Governor Quinn's September 8th announcement to close large institutions for people with disabilities indicates an opportunity to rebalance Illinois' system of long–term care. But closing institutions can not be done strictly as a budget cutting move. More than anyone else, the decision to close institutions impacts people with disabilities. In order to guarantee that people with disabilities transition successfully in the community, money from the closures must be set aside to create a quality infrastructure of community–based services. With quality services in place, people with disabilities will have the supports they need to thrive in the community.
Similarly, the announcement to close acute–care settings underscores the critical need to ensure that people with disabilities have quality support services in the community. Large state–operated facilities are a holdover from the past. But Illinois needs to guarantee that vital, crisis–related services for people with disabilities remain available, especially during the transition period.
People with disabilities and members of the general population have called for the development of quality home and community–based services for decades. The Americans with Disabilities Act and the U.S. Supreme Court Olmstead decision give people with disabilities the right to live in the community. In addition to the law, community–based services typically are less expensive than institutional services, and the majority of people with disabilities want the option to live in the community. Nevertheless, Illinois has traditionally invested a majority of resources into institutional care for people with disabilities. Closing large institutions for people with disabilities is an opportunity to reverse Illinois' institutional bias.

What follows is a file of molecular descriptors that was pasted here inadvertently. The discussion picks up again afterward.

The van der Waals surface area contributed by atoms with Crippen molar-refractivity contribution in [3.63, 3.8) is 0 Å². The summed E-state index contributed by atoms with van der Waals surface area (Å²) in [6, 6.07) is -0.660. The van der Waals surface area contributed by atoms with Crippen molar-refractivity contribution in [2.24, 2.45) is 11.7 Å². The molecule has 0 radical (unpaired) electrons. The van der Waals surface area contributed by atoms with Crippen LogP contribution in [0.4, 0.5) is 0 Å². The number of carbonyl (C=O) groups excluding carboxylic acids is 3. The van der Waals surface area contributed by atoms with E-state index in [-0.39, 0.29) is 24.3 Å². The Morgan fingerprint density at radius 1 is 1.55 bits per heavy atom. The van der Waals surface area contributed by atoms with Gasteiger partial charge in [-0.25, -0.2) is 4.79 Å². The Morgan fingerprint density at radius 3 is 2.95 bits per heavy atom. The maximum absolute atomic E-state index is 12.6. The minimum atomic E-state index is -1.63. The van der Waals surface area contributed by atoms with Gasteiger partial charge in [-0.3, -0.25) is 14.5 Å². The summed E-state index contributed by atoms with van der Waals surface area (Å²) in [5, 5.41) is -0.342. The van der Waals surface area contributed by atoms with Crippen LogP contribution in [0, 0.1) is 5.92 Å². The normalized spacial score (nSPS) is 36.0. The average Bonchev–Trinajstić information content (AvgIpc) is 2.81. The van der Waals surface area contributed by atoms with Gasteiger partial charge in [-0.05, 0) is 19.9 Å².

At the news conference on September 8 to announce the closures, Governor Quinn said, “We believe in the Olmstead decision.” Access Living applauds Governor Quinn's endorsement of the Olmstead decision. Access Living applauds legislators like Illinois Senator Kirk Dillard who, on Chicago Tonight on September 6, said the money has to follow the person with a disability from the institution into the community. Access Living is eager to work with Governor Quinn and members of Illinois' General Assembly to ensure that as people with disabilities transition from large institutions they have meaningful services to live independently and successfully in their own homes and communities.
Established in 1980, Access Living is a change agent committed to fostering an inclusive society that enables Chicagoans with disabilities to live fully–engaged and self–directed lives. Nationally recognized as a leading force in the disability advocacy community, Access Living challenges stereotypes, protects civil rights, and champions social reform.